Companies also have a statutory duty to inform the Department of Business, Enterprise and Regulatory Reform (BERR) of their intentions if they plan to make more than 20 staff redundant. “One of the most important tips I can give is to deal with any grievances properly and in line with the law,” said Strawbridge. “It is likely to be a stressful time for employees as well as for the business, and grievances may be raised when emotions are running high. Ensuring issues raised by employees are dealt with promptly and thoroughly may help prevent tribunal cases being brought by disgruntled employees by highlighting issues at an early stage and demonstrating that the business listens to its workforce.”

Getting this process wrong can have expensive consequences. She adds: “In summary, the financial implications of getting any part of this process wrong can be catastrophic for businesses within the current climate and it is imperative that advice is taken early on — prevention is undoubtedly better than cure.”

Benefits of outplacement support

While the term itself may be a euphemism, outplacement support can be an invaluable service, both for employers and employees. From an employer’s perspective it can reduce the likelihood of legal action, help to portray a firm as an ethical employer and improve staff retention rates. From the point of view of outgoing staff, it can turn the transition from casualty into opportunity.

Outplacement can be provided internally by the company or by consultancy firms. Outplacement is not, as its name might suggest, simply finding a new job for employees who are made redundant — although this would be the best outcome for both parties, especially in terms of maintaining a good reputation in and outside the firm. Outplacement is the process of making the transition from employment within the firm to the next stage in a person’s life as comfortable as possible.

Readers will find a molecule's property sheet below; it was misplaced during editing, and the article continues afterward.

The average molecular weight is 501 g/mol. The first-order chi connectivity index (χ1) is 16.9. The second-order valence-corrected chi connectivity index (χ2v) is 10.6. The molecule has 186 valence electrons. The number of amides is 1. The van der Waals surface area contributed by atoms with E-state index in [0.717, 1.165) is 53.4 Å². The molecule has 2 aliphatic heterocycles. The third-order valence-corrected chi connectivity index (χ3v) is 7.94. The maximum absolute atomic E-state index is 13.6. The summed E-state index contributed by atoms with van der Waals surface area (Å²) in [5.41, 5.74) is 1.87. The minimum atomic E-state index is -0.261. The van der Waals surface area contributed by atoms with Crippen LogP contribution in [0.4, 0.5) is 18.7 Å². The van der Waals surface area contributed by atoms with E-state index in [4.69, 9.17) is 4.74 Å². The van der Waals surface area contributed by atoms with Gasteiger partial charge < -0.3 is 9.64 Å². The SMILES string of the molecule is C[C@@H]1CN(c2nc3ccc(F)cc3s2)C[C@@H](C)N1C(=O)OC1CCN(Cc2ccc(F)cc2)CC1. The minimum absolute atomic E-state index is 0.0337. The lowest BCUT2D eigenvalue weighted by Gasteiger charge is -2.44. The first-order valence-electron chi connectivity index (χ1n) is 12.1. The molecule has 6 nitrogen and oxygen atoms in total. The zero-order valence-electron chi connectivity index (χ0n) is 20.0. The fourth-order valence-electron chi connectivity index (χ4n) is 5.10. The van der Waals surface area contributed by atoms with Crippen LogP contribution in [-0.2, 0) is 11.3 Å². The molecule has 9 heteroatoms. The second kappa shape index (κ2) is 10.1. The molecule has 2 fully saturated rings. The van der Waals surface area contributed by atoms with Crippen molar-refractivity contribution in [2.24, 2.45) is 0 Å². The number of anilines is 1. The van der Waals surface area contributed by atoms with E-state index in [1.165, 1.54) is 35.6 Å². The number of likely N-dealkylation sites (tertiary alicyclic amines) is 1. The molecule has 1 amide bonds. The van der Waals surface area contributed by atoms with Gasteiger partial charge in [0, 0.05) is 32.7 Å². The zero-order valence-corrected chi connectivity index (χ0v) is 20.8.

It can include specific retraining in new disciplines and even new industries, provide help with CVs and interview skills, the provision of job vacancy details and assistance in domestic relocation. Companies can also provide employees with paid days off during notice periods to look for new jobs or to seek personal/life advice, and they can provide help by working out employees’ skills and strengths as well as finance management services.

Many people decide to start their own businesses when they are made redundant, especially if this is a route that they had not investigated due to a lack of capital — the severance package they receive following redundancy may be big enough to allow this. In this case, a business’s outplacement service for these employees may be of assistance in educating them about tax self assessment, creating relationships with suppliers and distributors, finding premises, obtaining further finance or marketing efforts.